Namaste Raychel Ji,
So sorry that I took a while to respond. I was visiting my Daughter and Son-in -Law in NJ. While there, I was lucky to have the chance to visit Cabbage Hill Farms...shared that experience on my blog and photos (the manager there Barney also joined our Aquaponic Community).
Yes I have seen the conversion of the swimming pool...interesting. Personally, given that I live in Sunny Florida, to me "Paradise"...I know for you that is where you live (yes I love that too), I would not want to give up my swimming pool. Murray Hallam has it right in his DVD Aquaponics Made Easy when he mentions the ratio and the amount of grow beds space needed, even with very low density. I believe that on a non-commercial means, we should grow food via Aquaponic means and in a manner that is possible by one and all. Given space is often a crucial limiting factor, I am looking at Vertical growing as well as space that is often ignored, especially with "flat roofs" as is the case in many Urban Buildings and developing counties (from Middle East to India). That is why I am always searching "Rooftop" growing posts, especially where they involve or could be converted for Aquaponics.
There are special considerations for Rooftop Aquaponics...not limited to weight of water but also types of grow beds. I was happy to find Anir Chanda living this way of life in Kolkata, India (very scarce knowledge of Aquaponics in India), and using his Apartment Complex's Rooftop...wonderful. I requested him and I am so glad that he joined our Community and is sharing his videos and progress with us...just see what I mean :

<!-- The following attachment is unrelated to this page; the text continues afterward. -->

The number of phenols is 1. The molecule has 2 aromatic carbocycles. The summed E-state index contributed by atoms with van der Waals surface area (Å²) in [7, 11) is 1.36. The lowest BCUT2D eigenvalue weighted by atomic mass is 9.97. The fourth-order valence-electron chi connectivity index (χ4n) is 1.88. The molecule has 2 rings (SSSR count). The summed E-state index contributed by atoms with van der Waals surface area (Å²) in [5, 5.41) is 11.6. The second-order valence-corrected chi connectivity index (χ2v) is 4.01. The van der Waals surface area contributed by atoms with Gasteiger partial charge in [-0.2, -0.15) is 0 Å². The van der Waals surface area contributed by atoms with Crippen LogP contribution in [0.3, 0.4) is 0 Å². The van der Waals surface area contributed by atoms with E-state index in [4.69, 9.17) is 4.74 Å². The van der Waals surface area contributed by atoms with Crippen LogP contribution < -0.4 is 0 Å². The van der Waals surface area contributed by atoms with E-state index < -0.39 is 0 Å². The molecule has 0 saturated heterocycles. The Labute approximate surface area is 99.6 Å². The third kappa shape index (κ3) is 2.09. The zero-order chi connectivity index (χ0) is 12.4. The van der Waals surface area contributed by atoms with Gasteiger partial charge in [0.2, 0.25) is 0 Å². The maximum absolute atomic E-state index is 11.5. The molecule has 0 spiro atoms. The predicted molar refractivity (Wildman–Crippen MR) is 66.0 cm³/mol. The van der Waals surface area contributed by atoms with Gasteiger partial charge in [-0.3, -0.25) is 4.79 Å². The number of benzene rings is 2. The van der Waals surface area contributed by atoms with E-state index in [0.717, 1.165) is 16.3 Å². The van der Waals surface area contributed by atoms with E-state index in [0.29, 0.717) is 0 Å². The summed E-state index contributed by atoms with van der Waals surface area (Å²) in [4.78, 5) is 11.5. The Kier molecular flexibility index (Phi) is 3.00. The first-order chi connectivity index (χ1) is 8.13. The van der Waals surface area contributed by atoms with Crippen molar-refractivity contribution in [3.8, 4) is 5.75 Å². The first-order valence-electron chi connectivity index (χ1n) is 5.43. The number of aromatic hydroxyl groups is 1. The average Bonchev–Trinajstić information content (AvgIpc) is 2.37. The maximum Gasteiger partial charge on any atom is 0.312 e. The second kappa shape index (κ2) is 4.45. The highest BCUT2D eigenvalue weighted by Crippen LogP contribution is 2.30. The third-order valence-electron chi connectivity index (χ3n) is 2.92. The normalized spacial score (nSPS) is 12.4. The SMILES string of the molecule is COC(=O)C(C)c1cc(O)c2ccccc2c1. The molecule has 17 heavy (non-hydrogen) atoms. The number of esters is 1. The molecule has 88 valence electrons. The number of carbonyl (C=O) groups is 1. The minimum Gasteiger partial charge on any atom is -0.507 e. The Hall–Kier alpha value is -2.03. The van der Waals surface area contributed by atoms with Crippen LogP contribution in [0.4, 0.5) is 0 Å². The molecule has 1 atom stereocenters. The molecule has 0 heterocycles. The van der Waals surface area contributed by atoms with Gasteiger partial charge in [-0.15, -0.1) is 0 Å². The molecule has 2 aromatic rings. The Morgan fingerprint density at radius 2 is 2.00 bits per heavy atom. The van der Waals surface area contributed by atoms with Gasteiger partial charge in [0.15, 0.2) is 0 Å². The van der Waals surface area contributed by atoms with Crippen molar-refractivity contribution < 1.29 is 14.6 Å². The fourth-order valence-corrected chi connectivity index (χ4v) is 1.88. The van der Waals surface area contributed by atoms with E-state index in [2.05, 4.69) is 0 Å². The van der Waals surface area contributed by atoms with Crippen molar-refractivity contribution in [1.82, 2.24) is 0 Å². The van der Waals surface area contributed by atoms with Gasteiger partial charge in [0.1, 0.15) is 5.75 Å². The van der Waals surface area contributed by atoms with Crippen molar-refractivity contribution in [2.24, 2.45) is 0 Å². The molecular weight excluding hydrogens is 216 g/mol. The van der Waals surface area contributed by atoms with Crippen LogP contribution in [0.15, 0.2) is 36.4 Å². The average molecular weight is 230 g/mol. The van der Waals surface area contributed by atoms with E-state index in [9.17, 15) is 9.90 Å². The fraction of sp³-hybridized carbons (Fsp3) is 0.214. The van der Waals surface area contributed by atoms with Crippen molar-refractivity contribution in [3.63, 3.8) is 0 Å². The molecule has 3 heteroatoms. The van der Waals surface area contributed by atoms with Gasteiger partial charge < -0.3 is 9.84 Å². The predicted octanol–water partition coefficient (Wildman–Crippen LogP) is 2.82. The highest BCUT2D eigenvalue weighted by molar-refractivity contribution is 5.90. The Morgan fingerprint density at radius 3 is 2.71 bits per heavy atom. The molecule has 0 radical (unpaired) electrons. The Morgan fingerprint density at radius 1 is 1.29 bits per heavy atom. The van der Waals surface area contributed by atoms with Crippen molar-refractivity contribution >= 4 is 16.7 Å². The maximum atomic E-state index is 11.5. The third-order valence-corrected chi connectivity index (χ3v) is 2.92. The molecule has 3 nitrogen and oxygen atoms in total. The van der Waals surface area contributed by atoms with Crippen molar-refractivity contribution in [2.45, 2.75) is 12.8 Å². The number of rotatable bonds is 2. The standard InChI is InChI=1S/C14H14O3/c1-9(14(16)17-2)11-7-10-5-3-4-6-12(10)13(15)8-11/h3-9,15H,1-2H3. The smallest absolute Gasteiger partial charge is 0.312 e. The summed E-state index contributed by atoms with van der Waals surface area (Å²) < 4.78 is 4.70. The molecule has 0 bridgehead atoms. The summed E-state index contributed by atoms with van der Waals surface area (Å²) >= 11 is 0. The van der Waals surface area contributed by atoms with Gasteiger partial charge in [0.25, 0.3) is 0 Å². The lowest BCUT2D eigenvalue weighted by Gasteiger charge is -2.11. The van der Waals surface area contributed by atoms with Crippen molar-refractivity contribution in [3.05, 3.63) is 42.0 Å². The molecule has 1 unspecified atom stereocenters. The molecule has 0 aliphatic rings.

I do enjoy your posts and videos...keep up the fantastic work and keep sharing with us :-)
The Brooklyn Grange: NYC's Biggest Rooftop Farm:
Sharing this post about on of NYC;s biggest Rooftop Farms...I don't believe they use Aquaponics to grow their food :(
Now imho, this would be an ideal place to use Aquaponics.
Brooklyn Grange will be a 1 acre rooftop farm situated in New York City. Such a commercially-viable rooftop farm has yet to be realized in this country. We will use simple greenroof infrastructure to install over 1 million pounds of soil on the roof of an industrial building on which we will grow vegetables nine months of the year. Being in the country's largest city, the farm will create a new system of providing local communities with access to fresh, seasonal produce. We plan to expand quickly in the first few years, covering multiple acres of New York City's unused rooftops with vegetables. The business has many environmental and community benefits, and allows our city dwelling customers to know their farmer, learn where their food comes from, and become involved.
The farm will be run by Ben Flanner, who started and ran a proof of concept rooftop farm in the summer of '09. The beyond-organic produce will be sold directly to the community at an onsite stand, affording shoppers a direct relationship with the farm and farmers. Additional produce will be sold to a small group of market-driven local restaurants.
Our model capitalizes on an unused resource - rooftop space - and has the potential to change the way densely populated cities produce, distribute and consume food.
And another video